Scott's Book Review

The Woman in the Window by A.J. Finn

American novelist Dan Mallory (a.k.a. A. J. Finn) (https://www.theguardian.com/books/2019/feb/15/unreliable-narrators-questions-the-truth-leo-benedictus) has a complex relationship with the truth according to recent reports. This notoriety has not prevented his 2018 thriller ‘The Woman in the Window’ becoming a bestseller. Thrillers have the capacity to absorb our attention, allowing us to forget, temporarily, the grim details of everyday life. This could be the novel for you as we all hurtle towards a UK General Election or constitutional crisis in the Autumn of 2019.

 

The summary is as follows. Anna Fox is 38 and lives alone in an expensive house in uptown Manhattan. We soon learn why she is so often peering out her window. She is agoraphobic and has not left home in nearly a year, but she delights in spying on her neighbours. Anna drinks bucket loads of Merlot wine, watching black-and-white movie classics such as “Gaslight,” “Rebecca,” “Strangers on a Train” and “Spellbound”. 

Anna’s husband has left her and taken their 8-year-old daughter with him. She talks to them by phone and vainly begs him to return. She’s a child psychologist and still advises a few patients by e-mail, but mostly she is alone with her wine, her movies and her cat. She also has a tenant, a handsome carpenter who lives in her basement. His presence injects a bit of ‘will they or won’t they?’ excitement into the story, but mostly she is content to spy on her neighbours.

 

Then, Ethan Russell, a boy of 16 who lives across the street, arrives bearing a gift from his mother. He is a good-looking, friendly lad: ‘He looks like a boy I once knew, once kissed — summer camp in Maine, a quarter century ago. I like him.’ Anna meets Ethan’s parents, Paul and Jane, and A.J. Finn’s plot kicks in.

 

The Russells are a troubled family. Ethan hints that his father is violent toward his wife and son. Anna uses her binoculars to learn more, and one day sees what she believes is an act of violence. She calls the police, who investigate and find no problem. They think Anna’s wine consumption – two or three bottles a day – along with the many prescription drugs she consumes, have impaired her judgement. (Anna cherishes George Bernard Shaw’s quip that alcohol is the ‘anesthesia by which we endure the operation of life.’) She continues to spy on the Russells, and dark deeds soon unfold.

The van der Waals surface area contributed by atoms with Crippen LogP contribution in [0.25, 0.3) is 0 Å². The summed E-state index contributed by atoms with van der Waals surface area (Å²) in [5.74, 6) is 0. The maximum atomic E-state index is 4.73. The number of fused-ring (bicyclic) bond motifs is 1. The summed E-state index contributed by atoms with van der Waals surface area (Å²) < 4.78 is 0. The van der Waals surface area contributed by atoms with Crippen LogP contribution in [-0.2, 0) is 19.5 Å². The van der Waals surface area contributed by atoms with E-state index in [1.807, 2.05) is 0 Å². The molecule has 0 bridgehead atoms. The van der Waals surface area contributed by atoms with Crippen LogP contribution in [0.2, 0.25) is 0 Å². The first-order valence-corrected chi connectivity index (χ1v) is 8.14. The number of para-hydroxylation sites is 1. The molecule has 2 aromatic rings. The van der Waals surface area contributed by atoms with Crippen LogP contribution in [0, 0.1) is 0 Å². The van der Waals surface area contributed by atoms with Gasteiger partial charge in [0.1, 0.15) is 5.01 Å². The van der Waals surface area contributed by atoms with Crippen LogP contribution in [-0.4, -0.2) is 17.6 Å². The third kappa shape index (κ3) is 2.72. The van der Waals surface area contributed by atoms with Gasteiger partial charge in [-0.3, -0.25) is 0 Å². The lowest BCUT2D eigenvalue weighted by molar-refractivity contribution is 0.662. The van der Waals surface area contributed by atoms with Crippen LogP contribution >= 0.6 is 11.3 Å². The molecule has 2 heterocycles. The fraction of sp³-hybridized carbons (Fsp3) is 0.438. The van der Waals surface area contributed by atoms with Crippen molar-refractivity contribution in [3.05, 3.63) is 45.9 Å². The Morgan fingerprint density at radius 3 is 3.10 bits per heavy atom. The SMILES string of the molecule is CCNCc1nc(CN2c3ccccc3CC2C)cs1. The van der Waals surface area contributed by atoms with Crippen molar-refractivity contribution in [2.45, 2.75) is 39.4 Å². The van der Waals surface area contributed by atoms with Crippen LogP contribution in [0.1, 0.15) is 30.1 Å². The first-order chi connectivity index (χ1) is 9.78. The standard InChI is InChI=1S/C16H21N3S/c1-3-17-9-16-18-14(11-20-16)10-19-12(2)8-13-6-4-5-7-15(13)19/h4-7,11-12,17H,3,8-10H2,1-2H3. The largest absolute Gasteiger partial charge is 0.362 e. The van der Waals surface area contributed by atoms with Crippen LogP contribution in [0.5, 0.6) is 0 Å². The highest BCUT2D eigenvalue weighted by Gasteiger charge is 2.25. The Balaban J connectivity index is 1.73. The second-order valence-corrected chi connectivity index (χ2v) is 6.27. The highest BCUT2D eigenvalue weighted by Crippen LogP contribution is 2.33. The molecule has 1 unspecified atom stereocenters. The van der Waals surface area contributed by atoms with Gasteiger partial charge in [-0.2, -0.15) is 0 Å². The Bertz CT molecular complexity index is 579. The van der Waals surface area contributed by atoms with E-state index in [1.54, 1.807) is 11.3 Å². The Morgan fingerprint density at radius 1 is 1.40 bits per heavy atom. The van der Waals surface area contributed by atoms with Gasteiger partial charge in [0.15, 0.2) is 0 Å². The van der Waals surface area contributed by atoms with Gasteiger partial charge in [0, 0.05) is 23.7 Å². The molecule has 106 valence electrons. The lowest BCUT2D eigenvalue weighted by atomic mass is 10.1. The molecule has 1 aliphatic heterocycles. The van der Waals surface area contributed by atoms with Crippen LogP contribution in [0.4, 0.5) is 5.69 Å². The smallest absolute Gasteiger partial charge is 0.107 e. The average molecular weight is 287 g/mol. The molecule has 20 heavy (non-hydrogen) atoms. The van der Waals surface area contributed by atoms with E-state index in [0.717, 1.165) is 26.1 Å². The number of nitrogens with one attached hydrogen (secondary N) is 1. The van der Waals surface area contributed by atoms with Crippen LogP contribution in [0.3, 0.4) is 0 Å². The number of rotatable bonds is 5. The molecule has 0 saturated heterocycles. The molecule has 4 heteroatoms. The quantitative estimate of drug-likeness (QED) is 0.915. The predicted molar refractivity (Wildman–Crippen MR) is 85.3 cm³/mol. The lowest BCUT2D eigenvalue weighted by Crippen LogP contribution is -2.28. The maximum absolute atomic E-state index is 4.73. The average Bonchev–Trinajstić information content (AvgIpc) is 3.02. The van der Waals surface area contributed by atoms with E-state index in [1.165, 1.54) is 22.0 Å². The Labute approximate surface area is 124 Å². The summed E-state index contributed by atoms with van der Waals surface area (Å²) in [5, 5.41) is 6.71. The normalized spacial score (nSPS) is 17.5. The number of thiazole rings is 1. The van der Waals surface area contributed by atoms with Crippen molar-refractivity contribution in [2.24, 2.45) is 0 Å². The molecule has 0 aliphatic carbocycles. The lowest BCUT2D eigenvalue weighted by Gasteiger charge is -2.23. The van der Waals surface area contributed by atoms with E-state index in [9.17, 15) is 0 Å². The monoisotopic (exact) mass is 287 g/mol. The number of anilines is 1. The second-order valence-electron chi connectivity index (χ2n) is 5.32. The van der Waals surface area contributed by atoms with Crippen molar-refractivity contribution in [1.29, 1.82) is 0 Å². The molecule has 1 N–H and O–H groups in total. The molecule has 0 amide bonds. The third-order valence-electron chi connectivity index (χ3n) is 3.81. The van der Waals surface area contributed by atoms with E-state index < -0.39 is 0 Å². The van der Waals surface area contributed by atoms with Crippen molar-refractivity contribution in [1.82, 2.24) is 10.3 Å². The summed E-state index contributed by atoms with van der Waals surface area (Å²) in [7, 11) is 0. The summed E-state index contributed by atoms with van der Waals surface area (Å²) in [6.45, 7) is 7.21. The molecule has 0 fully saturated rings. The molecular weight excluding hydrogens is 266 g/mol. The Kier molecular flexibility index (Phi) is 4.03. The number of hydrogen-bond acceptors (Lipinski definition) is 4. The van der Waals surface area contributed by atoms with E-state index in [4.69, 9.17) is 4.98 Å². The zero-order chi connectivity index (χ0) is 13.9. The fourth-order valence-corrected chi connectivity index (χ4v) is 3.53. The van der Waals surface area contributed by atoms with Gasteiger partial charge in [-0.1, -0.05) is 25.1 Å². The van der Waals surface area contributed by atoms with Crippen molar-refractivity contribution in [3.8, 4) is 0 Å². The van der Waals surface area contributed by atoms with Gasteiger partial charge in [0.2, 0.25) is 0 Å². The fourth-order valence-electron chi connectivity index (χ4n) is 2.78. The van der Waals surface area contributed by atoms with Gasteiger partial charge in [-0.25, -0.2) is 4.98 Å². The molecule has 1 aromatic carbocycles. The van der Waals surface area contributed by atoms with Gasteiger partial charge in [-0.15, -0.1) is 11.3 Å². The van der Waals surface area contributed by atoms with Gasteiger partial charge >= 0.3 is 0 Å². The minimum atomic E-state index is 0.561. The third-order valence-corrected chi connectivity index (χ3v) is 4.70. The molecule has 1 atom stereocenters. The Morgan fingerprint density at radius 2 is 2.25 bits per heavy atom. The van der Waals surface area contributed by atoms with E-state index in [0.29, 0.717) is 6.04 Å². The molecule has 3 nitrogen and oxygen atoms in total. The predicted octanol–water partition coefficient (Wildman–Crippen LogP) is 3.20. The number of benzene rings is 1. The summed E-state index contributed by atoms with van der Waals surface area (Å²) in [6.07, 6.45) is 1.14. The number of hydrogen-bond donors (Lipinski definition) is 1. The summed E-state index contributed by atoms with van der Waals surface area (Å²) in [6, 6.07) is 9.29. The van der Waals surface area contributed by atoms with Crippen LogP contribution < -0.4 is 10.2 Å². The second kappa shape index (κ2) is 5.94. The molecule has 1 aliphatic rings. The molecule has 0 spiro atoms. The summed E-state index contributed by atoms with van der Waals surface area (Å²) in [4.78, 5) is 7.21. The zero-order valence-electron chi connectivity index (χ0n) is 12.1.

As the plot unfolds, descriptions become poetic. Anna recalls ‘Central Park, swans with their ­question-mark necks, high noon beyond the lacy elms.’ A woman ‘walks west, toward the avenue, the crown of her head a halo in the sunset.’ Thinking of a man she fears, ‘I shudder, wade deeper into my wineglass.’ She mourns that ‘yesterday had faded like a flower.’ And tells us, ‘Now the night has my heart in its claws. It’s squeezing. I’ll burst. I’m going to burst.’ Anna is in a wonderful, and wondering, mess. 

 

It’s no plot spoiler to say that Finn’s characters are not who they appear to be. Nor that his story ends with a series of mind-boggling surprises. I think the The Woman in the Window will entertain you whilst also providing a moving portrait of a woman fighting to preserve her sanity.

 

Check if this entertaining recent fiction is in stock at your local library by consulting the online catalogue here at https://www.sllclibrary.co.uk/cgi-bin/spydus.exe/MSGTRN/OPAC/BSEARCH

 

448 pages in Harper Collins

First published 2018

ISBN 978-0008234157

A. J. Finn

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